Teen Reviewer

Teen Reviewer Olivia read Out of the Easy by Ruta Sepetys. She had some reservations about the book, at first, but ended up very much enjoying this historical mystery:
"Out of the Easy is a historical fiction novel set in the New Orleans French Quarter in the 1950s. Josie, an ambitious and brave senior, faces many challenges as the daughter of a prostitute entangled in the middle of a murder mystery case.
Now upon finding this book, I said there was no way I would read a book about prostitutes! It simply wasn't an aspect I enjoyed reading about. But Ruta Sepstys is one of the most gifted writers at coming up with characters. She portrayed The House and the women who worked there perfectly. All the girls were original, fun, classy (yes, classy) characters, all of whom will remain my favorites in the literary world. Also, I was starting to get tired of love triangles and their predictability, but the love triangle Josie is ensnared in was so beautiful and heart-wrenching I was literally jealous of her, a fictional character. This book very quickly became one of my all-time favorites, and Sepetys's characters will forever be some of the best out there for me."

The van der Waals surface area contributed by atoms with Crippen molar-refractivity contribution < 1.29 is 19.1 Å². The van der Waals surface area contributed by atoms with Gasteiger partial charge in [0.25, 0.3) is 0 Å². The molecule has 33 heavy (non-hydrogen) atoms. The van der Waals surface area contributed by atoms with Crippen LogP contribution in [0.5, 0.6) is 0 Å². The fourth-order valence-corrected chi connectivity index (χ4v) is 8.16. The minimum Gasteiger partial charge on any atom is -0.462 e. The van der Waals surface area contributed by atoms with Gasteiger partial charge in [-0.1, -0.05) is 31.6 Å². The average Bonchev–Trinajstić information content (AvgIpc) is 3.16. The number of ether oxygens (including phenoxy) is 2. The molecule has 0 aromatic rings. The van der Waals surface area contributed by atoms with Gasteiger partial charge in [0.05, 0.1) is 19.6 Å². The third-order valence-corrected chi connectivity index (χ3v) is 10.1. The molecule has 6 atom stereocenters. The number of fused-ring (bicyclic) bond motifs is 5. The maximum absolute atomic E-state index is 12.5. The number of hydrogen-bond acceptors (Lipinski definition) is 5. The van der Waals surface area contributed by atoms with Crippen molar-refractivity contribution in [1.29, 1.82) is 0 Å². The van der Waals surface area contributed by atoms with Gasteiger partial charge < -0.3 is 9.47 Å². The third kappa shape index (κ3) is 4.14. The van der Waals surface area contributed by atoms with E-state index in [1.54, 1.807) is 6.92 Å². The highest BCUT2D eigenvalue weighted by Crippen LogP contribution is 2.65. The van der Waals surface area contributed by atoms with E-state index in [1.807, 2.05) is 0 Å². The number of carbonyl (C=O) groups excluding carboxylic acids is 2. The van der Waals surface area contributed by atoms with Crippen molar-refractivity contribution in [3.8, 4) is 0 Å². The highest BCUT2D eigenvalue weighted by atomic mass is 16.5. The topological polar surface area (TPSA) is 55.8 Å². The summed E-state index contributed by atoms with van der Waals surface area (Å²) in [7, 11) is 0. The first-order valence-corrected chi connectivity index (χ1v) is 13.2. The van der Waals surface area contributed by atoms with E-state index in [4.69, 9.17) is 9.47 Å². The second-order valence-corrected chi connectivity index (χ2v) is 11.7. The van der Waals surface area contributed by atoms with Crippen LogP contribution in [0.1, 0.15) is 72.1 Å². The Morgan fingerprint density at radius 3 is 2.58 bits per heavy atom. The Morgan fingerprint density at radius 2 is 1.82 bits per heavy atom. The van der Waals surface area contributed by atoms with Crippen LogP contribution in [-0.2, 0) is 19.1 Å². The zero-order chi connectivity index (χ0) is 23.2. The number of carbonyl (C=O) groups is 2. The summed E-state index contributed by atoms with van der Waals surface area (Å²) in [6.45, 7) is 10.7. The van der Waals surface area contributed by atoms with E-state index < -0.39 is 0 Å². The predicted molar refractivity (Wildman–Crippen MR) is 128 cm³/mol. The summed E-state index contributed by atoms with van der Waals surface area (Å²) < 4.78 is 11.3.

Olivia recommends Out of the Easy for teens 16 and up.

Teen Reviewer

Teen Reviewer Annie read All The Truth That's In Me by Julie Berry. She was originally intrigued by the book's pretty cover, but ended up loving the story.
"All The Truth That's In Me is about a girl named Judith who was kidnapped at the age of 14. She returns home at the age of 16 having lost the ability to speak. Over the course of the book, we come to know why she can't speak, where she's been, and who murdered her friend Lottie. The novel is told like Judith is speaking to the boy she loves, Lucas, whose father plays a very important role in the mystery.
This book was absolutely fantastic. At first the writing style made me hesitate; I thought it would become irritating after a while. It didn't at all. Actually, it was fascinating. I've never read a book that was written to one of the main characters. The protagonist was an amazing character and I was jumping up and down when she finally found her voice. The story was perfectly paced and never made me feel bored.
All The Truth That's In Me is a beautiful story about a fiercely determined 18-year-old girl who discovers her voice again and then some."
Annie recommends this book for teens 13 and up.